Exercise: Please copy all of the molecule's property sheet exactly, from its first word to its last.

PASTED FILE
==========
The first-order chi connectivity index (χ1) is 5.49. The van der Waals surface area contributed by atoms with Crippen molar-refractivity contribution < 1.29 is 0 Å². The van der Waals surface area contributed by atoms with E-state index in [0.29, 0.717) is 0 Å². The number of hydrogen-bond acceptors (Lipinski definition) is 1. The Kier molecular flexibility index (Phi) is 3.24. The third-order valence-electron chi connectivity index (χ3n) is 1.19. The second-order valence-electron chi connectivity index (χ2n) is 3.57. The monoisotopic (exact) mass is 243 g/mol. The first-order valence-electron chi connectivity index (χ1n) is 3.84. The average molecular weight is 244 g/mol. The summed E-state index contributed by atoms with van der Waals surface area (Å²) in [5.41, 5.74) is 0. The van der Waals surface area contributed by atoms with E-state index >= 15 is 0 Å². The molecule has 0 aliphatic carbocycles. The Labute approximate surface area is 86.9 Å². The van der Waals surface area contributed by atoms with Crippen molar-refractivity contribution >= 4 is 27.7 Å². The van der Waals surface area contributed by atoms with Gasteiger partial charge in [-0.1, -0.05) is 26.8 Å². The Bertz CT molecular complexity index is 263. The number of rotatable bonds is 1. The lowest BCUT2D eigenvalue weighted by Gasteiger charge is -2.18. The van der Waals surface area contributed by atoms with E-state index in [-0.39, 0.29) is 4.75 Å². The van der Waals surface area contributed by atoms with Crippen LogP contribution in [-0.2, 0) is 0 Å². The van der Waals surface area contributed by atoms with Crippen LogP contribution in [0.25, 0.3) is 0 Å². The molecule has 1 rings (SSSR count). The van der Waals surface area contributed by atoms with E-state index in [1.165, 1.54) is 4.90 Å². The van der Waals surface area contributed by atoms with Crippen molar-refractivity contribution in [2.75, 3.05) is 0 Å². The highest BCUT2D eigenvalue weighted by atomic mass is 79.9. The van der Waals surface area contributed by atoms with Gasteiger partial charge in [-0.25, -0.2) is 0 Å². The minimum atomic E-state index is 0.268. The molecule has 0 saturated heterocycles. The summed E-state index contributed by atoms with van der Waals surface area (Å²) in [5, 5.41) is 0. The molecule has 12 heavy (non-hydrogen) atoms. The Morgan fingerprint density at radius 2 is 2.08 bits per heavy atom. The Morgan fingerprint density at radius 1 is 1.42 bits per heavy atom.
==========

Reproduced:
The first-order chi connectivity index (χ1) is 5.49. The van der Waals surface area contributed by atoms with Crippen molar-refractivity contribution < 1.29 is 0 Å². The van der Waals surface area contributed by atoms with E-state index in [0.29, 0.717) is 0 Å². The number of hydrogen-bond acceptors (Lipinski definition) is 1. The Kier molecular flexibility index (Phi) is 3.24. The third-order valence-electron chi connectivity index (χ3n) is 1.19. The second-order valence-electron chi connectivity index (χ2n) is 3.57. The monoisotopic (exact) mass is 243 g/mol. The first-order valence-electron chi connectivity index (χ1n) is 3.84. The average molecular weight is 244 g/mol. The summed E-state index contributed by atoms with van der Waals surface area (Å²) in [5.41, 5.74) is 0. The van der Waals surface area contributed by atoms with E-state index >= 15 is 0 Å². The molecule has 0 aliphatic carbocycles. The Labute approximate surface area is 86.9 Å². The van der Waals surface area contributed by atoms with Crippen molar-refractivity contribution >= 4 is 27.7 Å². The van der Waals surface area contributed by atoms with Gasteiger partial charge in [-0.1, -0.05) is 26.8 Å². The Bertz CT molecular complexity index is 263. The number of rotatable bonds is 1. The lowest BCUT2D eigenvalue weighted by Gasteiger charge is -2.18. The van der Waals surface area contributed by atoms with E-state index in [-0.39, 0.29) is 4.75 Å². The van der Waals surface area contributed by atoms with Crippen LogP contribution in [-0.2, 0) is 0 Å². The van der Waals surface area contributed by atoms with Crippen LogP contribution in [0.25, 0.3) is 0 Å². The molecule has 1 rings (SSSR count). The van der Waals surface area contributed by atoms with E-state index in [1.165, 1.54) is 4.90 Å². The van der Waals surface area contributed by atoms with Crippen molar-refractivity contribution in [2.75, 3.05) is 0 Å². The highest BCUT2D eigenvalue weighted by atomic mass is 79.9. The van der Waals surface area contributed by atoms with Gasteiger partial charge in [-0.25, -0.2) is 0 Å². The minimum atomic E-state index is 0.268. The molecule has 0 saturated heterocycles. The summed E-state index contributed by atoms with van der Waals surface area (Å²) in [5, 5.41) is 0. The molecule has 12 heavy (non-hydrogen) atoms. The Morgan fingerprint density at radius 2 is 2.08 bits per heavy atom. The Morgan fingerprint density at radius 1 is 1.42 bits per heavy atom.